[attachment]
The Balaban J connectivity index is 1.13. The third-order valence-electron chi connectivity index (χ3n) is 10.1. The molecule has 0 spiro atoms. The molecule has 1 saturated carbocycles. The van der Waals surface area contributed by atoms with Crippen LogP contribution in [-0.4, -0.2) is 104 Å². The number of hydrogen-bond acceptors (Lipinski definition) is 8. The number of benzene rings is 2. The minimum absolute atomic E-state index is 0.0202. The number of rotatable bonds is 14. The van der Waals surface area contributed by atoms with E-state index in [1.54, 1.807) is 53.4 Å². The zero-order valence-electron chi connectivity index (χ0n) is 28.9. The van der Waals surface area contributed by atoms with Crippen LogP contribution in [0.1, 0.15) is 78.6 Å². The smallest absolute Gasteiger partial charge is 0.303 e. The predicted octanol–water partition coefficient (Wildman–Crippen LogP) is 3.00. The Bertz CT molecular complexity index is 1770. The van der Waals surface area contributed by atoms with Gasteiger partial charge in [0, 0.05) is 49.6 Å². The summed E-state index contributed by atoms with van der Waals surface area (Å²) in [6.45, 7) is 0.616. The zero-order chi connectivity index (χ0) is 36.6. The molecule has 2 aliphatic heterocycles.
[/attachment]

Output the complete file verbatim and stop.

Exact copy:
The Balaban J connectivity index is 1.13. The third-order valence-electron chi connectivity index (χ3n) is 10.1. The molecule has 0 spiro atoms. The molecule has 1 saturated carbocycles. The van der Waals surface area contributed by atoms with Crippen LogP contribution in [-0.4, -0.2) is 104 Å². The number of hydrogen-bond acceptors (Lipinski definition) is 8. The number of benzene rings is 2. The minimum absolute atomic E-state index is 0.0202. The number of rotatable bonds is 14. The van der Waals surface area contributed by atoms with E-state index in [1.54, 1.807) is 53.4 Å². The zero-order valence-electron chi connectivity index (χ0n) is 28.9. The van der Waals surface area contributed by atoms with Crippen LogP contribution in [0.1, 0.15) is 78.6 Å². The smallest absolute Gasteiger partial charge is 0.303 e. The predicted octanol–water partition coefficient (Wildman–Crippen LogP) is 3.00. The Bertz CT molecular complexity index is 1770. The van der Waals surface area contributed by atoms with Gasteiger partial charge in [0, 0.05) is 49.6 Å². The summed E-state index contributed by atoms with van der Waals surface area (Å²) in [6.45, 7) is 0.616. The zero-order chi connectivity index (χ0) is 36.6. The molecule has 2 aliphatic heterocycles.